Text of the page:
The Consumer Information Association has struck an early legal blow against CTS Eventim, as the battle over fees on self-printed tickets spills over the German border
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CTS Eventim expects a "moderate financial impact" after the highest court in Germany said it could no longer charge €2.50 for delivery of 'print@home' tickets
By Jon Chapple on 28 Aug 2018
CTS Eventim has told investors to expect a “limited” decline in revenue of around €1 million in its 2018 financial results, after Germany’s highest court ruled the ticket seller could not continue to charge a €2.50 fee on print-at-home tickets.
Eventim took its case to the Federal Court of Justice (Bundesgerichtshof, BGH) in Karlsruhe following defeats in the district court of Bremen, then the higher regional court of Bremen, in September 2016 and June 2017, respectively.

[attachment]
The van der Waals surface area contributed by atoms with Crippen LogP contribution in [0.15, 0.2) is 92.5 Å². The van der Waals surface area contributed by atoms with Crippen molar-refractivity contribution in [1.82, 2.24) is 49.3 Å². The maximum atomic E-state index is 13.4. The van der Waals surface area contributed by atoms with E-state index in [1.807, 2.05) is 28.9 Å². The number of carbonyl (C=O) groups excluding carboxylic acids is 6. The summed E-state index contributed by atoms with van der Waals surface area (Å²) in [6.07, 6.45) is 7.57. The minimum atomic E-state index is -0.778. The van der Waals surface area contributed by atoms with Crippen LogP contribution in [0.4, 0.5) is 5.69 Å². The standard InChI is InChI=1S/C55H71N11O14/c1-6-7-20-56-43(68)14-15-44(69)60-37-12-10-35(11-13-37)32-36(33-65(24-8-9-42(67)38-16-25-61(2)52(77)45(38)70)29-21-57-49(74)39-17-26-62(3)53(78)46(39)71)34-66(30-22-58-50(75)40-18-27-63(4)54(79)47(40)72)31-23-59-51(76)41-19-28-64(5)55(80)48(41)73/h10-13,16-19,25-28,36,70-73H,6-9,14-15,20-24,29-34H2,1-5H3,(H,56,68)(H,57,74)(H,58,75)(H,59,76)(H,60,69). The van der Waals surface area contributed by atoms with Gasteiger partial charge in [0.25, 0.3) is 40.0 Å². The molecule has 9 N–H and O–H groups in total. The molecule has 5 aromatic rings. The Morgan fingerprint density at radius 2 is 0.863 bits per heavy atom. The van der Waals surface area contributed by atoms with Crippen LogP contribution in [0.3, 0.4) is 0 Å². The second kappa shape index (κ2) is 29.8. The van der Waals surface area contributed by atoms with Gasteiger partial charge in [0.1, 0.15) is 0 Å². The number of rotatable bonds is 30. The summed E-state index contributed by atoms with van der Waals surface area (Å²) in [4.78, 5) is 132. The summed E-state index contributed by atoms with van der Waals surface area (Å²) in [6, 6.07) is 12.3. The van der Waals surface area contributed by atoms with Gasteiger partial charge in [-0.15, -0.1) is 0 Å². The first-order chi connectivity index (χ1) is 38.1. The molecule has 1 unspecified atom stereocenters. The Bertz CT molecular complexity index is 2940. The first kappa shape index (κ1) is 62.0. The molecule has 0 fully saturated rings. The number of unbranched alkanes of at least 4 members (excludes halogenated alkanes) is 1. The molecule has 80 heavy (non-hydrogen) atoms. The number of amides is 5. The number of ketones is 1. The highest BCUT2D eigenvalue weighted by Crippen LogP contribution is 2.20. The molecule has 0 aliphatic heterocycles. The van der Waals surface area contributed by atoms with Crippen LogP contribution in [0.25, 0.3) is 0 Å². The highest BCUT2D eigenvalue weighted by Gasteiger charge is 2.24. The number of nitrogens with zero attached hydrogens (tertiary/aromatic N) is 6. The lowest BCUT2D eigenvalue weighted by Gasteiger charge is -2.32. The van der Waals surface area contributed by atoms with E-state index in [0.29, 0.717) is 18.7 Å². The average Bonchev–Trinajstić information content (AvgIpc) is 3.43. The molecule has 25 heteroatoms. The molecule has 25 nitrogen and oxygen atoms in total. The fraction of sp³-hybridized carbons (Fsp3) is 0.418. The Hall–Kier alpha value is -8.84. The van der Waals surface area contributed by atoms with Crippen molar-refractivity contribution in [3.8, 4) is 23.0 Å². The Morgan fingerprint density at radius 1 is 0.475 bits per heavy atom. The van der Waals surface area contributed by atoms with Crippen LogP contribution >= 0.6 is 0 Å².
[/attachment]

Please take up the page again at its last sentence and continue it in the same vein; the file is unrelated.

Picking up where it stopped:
The BGH ruling brings to an end the legal tussle between the company and the North Rhine-Westphalian Consumer Association (NRW) in Germany, although a similar lawsuit has yet to be settled in neighbouring Austria. Canadian promoter Evenko is similarly facing legal action in Quebec for charging ‘delivery’ fees on digital tickets.
“CTS Eventim acknowledges the BGH judgment and will implement it accordingly”
In a statement, an Eventim spokesperson says the decision will have “only a moderate financial impact”, as the ruling is “confined to ticket orders for which a print@home fee of €2.50 is charged”. “These,” they add, “represent a mere thousandth of group revenue” – around €1m.
While downplaying the financial impact of the ruling, the company says it could have a negative impact on its venue partners. “Proceeds from print@home make it possible for numerous venues in Germany” – many of which are publicly owned – “to offer their visitors an additional, very convenient and secure option for gaining admission,” adds the spokesperson.
“CTS Eventim acknowledges the BGH judgment and will implement it accordingly,” the company’s statement concludes. “As soon as the detailed grounds for judgment are released, the company will make the appropriate adjustments to its [print-at-home] Ticketdirect service.”
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